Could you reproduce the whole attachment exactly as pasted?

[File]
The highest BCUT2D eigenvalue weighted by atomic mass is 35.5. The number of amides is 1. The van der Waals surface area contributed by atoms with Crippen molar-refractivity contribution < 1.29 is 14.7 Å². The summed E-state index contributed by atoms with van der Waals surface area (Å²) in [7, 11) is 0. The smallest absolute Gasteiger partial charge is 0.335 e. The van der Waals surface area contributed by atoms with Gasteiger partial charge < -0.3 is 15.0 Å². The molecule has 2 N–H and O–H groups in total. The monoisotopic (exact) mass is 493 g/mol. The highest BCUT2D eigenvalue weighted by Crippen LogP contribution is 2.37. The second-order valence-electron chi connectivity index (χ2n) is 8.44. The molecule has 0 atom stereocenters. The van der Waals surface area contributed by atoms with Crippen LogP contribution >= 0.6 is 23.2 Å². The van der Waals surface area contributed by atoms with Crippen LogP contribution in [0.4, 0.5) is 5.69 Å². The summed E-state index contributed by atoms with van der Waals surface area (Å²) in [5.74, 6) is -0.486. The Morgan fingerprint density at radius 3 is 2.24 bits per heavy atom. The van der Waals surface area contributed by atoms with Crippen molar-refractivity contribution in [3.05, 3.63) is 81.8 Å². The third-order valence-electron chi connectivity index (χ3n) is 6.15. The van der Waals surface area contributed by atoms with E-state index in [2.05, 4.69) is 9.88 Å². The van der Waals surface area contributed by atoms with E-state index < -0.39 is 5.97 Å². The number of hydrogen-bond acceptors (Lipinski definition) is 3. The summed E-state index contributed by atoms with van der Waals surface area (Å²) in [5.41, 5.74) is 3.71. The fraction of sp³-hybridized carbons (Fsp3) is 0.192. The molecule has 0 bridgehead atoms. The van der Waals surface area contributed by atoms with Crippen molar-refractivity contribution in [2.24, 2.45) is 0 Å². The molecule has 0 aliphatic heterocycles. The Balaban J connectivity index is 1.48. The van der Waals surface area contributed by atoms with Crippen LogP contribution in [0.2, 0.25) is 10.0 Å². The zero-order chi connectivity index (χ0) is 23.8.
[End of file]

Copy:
The highest BCUT2D eigenvalue weighted by atomic mass is 35.5. The number of amides is 1. The van der Waals surface area contributed by atoms with Crippen molar-refractivity contribution < 1.29 is 14.7 Å². The summed E-state index contributed by atoms with van der Waals surface area (Å²) in [7, 11) is 0. The smallest absolute Gasteiger partial charge is 0.335 e. The van der Waals surface area contributed by atoms with Gasteiger partial charge < -0.3 is 15.0 Å². The molecule has 2 N–H and O–H groups in total. The monoisotopic (exact) mass is 493 g/mol. The highest BCUT2D eigenvalue weighted by Crippen LogP contribution is 2.37. The second-order valence-electron chi connectivity index (χ2n) is 8.44. The molecule has 0 atom stereocenters. The van der Waals surface area contributed by atoms with Crippen LogP contribution >= 0.6 is 23.2 Å². The van der Waals surface area contributed by atoms with Crippen LogP contribution in [0.4, 0.5) is 5.69 Å². The summed E-state index contributed by atoms with van der Waals surface area (Å²) in [5.74, 6) is -0.486. The Morgan fingerprint density at radius 3 is 2.24 bits per heavy atom. The van der Waals surface area contributed by atoms with Crippen molar-refractivity contribution in [3.05, 3.63) is 81.8 Å². The third-order valence-electron chi connectivity index (χ3n) is 6.15. The van der Waals surface area contributed by atoms with E-state index in [2.05, 4.69) is 9.88 Å². The van der Waals surface area contributed by atoms with E-state index < -0.39 is 5.97 Å². The number of hydrogen-bond acceptors (Lipinski definition) is 3. The summed E-state index contributed by atoms with van der Waals surface area (Å²) in [5.41, 5.74) is 3.71. The fraction of sp³-hybridized carbons (Fsp3) is 0.192. The molecule has 0 bridgehead atoms. The van der Waals surface area contributed by atoms with Crippen molar-refractivity contribution in [2.24, 2.45) is 0 Å². The molecule has 0 aliphatic heterocycles. The Balaban J connectivity index is 1.48. The van der Waals surface area contributed by atoms with Crippen LogP contribution in [0.2, 0.25) is 10.0 Å². The zero-order chi connectivity index (χ0) is 23.8.